A Phase III Randomized, Double-Blind Trial of Chemoembolization With or Without Sorafenib in Unresectable Hepatocellular Carcinoma (HCC) in Patients With and Without Vascular Invasion
This randomized phase III trial studies chemoembolization and sorafenib tosylate to see how well they work compared with chemoembolization alone in treating patients with liver cancer that cannot be removed by surgery. Drugs used in chemotherapy, such as doxorubicin hydrochloride, mitomycin, and cisplatin, work in different ways to stop the growth of tumor cells, either by killing the cells, by stopping them from dividing, or by stopping them from spreading. Chemoembolization kills tumor cells by carrying drugs directly into blood vessels near the tumor and then blocking the blood flow to allow a higher concentration of the drug to reach the tumor for a longer period of time. Sorafenib tosylate may stop the growth of tumor cells by blocking some of the enzymes needed for cell growth. It is not yet known whether giving chemoembolization together with sorafenib tosylate is more effective than chemoembolization alone in treating patients with liver cancer.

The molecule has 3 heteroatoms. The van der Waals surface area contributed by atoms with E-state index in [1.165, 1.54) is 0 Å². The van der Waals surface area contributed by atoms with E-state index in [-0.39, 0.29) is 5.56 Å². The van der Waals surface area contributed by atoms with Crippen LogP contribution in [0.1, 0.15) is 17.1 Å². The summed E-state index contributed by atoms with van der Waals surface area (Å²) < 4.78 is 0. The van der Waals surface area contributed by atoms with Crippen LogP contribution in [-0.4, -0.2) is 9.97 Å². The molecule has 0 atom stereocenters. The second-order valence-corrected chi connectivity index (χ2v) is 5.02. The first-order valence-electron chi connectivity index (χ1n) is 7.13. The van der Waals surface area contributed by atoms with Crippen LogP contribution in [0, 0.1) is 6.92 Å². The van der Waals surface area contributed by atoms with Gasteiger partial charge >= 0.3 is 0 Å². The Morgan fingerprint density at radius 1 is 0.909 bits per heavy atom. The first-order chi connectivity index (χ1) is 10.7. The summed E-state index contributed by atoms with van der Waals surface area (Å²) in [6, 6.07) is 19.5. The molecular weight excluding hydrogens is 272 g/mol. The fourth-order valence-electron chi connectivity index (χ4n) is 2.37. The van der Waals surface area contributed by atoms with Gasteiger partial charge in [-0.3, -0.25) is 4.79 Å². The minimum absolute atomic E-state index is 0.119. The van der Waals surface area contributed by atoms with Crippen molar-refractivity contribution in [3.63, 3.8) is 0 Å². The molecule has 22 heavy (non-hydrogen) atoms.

Stanford is not currently accepting new patients for this trial. You may want to check clinicaltrials.gov to see if other locations are recruiting.
- drug : doxorubicin-eluting beads
- drug : Mitomycin
- drug : sorafenib tosylate
- drug : cisplatin
- drug : doxorubicin hydrochloride
- other : laboratory biomarker analysis
- other : pharmacological study
- other : placebo
Phase: Phase 3
Ages Eligible For Study: